• 1 <= actual​i <= minimumi <= 104

Solution: Greedy + Binary Search

Sort tasks by actual – min in ascending order, this will be the order we finish those tasks. Use binary search to check whether a given initial energy works or not. Note, the binary search part is unnecessary.

Time complexity: O(nlogn + nlogk)
Space complexity: O(1)

C++

花花酱 LeetCode 1664. Ways to Make a Fair Array

You are given an integer array nums. You can choose exactly one index (0-indexed) and remove the element. Notice that the index of the elements may change after the removal.

For example, if nums = [6,1,7,4,1]:

  • Choosing to remove index 1 results in nums = [6,7,4,1].
  • Choosing to remove index 2 results in nums = [6,1,4,1].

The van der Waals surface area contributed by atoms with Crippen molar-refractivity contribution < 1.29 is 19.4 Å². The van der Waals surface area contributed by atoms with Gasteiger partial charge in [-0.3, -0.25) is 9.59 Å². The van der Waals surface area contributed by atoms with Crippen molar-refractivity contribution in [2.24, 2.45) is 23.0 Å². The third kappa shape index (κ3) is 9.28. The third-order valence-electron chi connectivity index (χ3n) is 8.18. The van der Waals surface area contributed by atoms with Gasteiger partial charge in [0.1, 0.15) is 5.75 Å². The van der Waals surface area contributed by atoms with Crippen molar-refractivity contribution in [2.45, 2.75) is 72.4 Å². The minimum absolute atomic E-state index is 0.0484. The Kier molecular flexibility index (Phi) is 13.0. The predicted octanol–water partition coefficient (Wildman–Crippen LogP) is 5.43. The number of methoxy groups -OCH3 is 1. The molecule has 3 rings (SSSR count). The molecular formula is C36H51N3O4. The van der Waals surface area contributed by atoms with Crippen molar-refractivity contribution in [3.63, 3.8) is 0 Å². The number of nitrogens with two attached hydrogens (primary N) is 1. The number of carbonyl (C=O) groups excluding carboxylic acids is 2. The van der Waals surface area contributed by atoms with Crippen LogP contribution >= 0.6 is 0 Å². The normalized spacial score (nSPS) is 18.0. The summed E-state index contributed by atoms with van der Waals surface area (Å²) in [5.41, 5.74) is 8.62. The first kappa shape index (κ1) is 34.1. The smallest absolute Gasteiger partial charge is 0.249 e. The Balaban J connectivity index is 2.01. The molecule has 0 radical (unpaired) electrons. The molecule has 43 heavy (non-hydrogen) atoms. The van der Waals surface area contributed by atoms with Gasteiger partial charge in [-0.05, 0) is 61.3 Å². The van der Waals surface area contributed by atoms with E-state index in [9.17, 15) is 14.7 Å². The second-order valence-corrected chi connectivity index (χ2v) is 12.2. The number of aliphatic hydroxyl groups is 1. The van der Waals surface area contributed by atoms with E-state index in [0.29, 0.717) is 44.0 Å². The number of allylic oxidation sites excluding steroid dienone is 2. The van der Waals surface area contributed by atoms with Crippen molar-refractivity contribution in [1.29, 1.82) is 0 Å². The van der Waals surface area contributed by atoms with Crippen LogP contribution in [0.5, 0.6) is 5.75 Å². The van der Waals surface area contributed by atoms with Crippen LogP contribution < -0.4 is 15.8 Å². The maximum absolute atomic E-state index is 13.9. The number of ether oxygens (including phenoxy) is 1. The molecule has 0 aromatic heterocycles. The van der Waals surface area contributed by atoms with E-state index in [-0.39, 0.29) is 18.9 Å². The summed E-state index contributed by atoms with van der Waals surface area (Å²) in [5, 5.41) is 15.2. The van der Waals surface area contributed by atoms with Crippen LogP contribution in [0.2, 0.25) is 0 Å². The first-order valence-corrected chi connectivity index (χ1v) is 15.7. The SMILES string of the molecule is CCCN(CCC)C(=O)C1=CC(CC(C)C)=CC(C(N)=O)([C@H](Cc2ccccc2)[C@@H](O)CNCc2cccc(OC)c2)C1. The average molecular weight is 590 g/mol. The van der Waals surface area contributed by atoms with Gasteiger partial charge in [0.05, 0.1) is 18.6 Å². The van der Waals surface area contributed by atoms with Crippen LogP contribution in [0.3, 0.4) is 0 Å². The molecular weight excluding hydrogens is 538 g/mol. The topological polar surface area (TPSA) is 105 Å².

• Choosing to remove index 4 results in nums = [6,1,7,4].

An array is fair if the sum of the odd-indexed values equals the sum of the even-indexed values.

Return the number of indices that you could choose such that after the removal, numsis fair.

Example 1:

Input: nums = [2,1,6,4]
Output: 1
Explanation:
Remove index 0: [1,6,4] -> Even sum: 1 + 4 = 5. Odd sum: 6. Not fair.
Remove index 1: [2,6,4] -> Even sum: 2 + 4 = 6. Odd sum: 6. Fair.
Remove index 2: [2,1,4] -> Even sum: 2 + 4 = 6. Odd sum: 1. Not fair.
Remove index 3: [2,1,6] -> Even sum: 2 + 6 = 8. Odd sum: 1. Not fair.
There is 1 index that you can remove to make nums fair.

Example 2:

Input: nums = [1,1,1]
Output: 3
Explanation: You can remove any index and the remaining array is fair.

Example 3:

Input: nums = [1,2,3]
Output: 0
Explanation: You cannot make a fair array after removing any index.

Constraints:

  • 1 <= nums.length <= 105
  • 1 <= nums[i] <= 104

Solution: Prefix Sum

Time complexity: O(n)
Space complexity: O(n)

C++

花花酱 LeetCode 1662. Check If Two String Arrays are Equivalent

Given two string arrays word1 and word2, returntrue if the two arrays represent the same string, and false otherwise.